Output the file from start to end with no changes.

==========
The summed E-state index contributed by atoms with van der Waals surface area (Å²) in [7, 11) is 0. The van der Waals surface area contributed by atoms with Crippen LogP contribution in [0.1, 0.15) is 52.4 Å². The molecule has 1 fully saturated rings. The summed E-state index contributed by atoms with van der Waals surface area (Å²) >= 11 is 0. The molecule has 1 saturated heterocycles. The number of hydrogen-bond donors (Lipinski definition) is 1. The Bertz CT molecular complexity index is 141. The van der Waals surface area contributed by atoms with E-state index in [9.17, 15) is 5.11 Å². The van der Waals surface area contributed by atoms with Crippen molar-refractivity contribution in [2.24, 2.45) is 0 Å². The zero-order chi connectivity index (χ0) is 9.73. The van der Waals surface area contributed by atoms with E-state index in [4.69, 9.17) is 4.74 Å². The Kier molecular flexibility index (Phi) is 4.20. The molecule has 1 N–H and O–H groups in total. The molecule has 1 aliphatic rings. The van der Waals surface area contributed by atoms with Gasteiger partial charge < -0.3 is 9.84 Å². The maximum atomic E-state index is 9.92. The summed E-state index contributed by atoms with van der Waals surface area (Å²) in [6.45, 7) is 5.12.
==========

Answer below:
The summed E-state index contributed by atoms with van der Waals surface area (Å²) in [7, 11) is 0. The van der Waals surface area contributed by atoms with Crippen LogP contribution in [0.1, 0.15) is 52.4 Å². The molecule has 1 fully saturated rings. The summed E-state index contributed by atoms with van der Waals surface area (Å²) >= 11 is 0. The molecule has 1 saturated heterocycles. The number of hydrogen-bond donors (Lipinski definition) is 1. The Bertz CT molecular complexity index is 141. The van der Waals surface area contributed by atoms with E-state index in [9.17, 15) is 5.11 Å². The van der Waals surface area contributed by atoms with Crippen molar-refractivity contribution in [2.24, 2.45) is 0 Å². The zero-order chi connectivity index (χ0) is 9.73. The van der Waals surface area contributed by atoms with E-state index in [4.69, 9.17) is 4.74 Å². The Kier molecular flexibility index (Phi) is 4.20. The molecule has 1 N–H and O–H groups in total. The molecule has 1 aliphatic rings. The van der Waals surface area contributed by atoms with Gasteiger partial charge < -0.3 is 9.84 Å². The maximum atomic E-state index is 9.92. The summed E-state index contributed by atoms with van der Waals surface area (Å²) in [6.45, 7) is 5.12.